Her metal sculptures seem to share their thoughts and emotions.
Prouvost arranges a complex
interplay of written words, language, sounds and moving images that has an
intense, contemplative effect. In the quickly cut videos, Prouvost links nature
shots, text sequences, the twittering of birds and images of people or bodies
that recall dream sequences. The artist loves blurring boundaries, and this
applies both to the media that she combines and to the content that she
interweaves in her video works. Her metal sculptures seem to share their
thoughts and emotions. They are performative in the sense that they speak
directly to the audience. The sense of closeness this produces suggests an opportunity
for direct communication between the work and the viewer, which is precisely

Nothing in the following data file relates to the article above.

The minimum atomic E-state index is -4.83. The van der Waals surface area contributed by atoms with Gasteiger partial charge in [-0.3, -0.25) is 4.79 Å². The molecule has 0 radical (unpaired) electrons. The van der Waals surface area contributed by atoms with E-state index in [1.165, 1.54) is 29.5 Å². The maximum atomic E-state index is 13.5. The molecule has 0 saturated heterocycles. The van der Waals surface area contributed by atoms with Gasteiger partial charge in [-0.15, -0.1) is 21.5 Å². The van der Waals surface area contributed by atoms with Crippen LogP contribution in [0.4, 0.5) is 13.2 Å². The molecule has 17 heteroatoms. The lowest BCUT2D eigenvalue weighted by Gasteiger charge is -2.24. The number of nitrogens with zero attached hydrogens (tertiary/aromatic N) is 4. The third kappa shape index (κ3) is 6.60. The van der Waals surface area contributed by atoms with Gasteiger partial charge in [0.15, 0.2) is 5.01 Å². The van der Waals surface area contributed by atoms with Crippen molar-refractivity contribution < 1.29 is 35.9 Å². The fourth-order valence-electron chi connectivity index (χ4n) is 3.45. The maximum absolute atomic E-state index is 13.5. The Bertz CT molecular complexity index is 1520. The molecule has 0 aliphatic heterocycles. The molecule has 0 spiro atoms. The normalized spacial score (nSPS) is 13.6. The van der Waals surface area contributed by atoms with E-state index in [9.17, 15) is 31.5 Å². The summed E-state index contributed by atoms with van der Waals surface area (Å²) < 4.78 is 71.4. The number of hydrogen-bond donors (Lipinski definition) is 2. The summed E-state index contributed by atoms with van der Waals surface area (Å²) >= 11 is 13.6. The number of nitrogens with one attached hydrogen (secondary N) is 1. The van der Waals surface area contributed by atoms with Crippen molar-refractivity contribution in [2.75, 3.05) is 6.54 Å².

the artist’s intention. At the same time, she alludes to our relationship with
computers and household appliances, which also communicate with us today. These
“smart” everyday objects, gadgets and tools seek to convince us that they are
perfect. By contrast, the small flaws and mistakes in Laure Prouvost’s metal
figures lead us to believe that we can see an approachable, almost human side
Laure Prouvost seeks to restore
a little weirdness to the world with her art. Consciously using language so
that it is provocative or can be misunderstood is a central element of artistic
practice for her.
She won the prestigious Turner Prize in the United Kingdom
in 2013 and represented France at the Venice Biennial in 2019.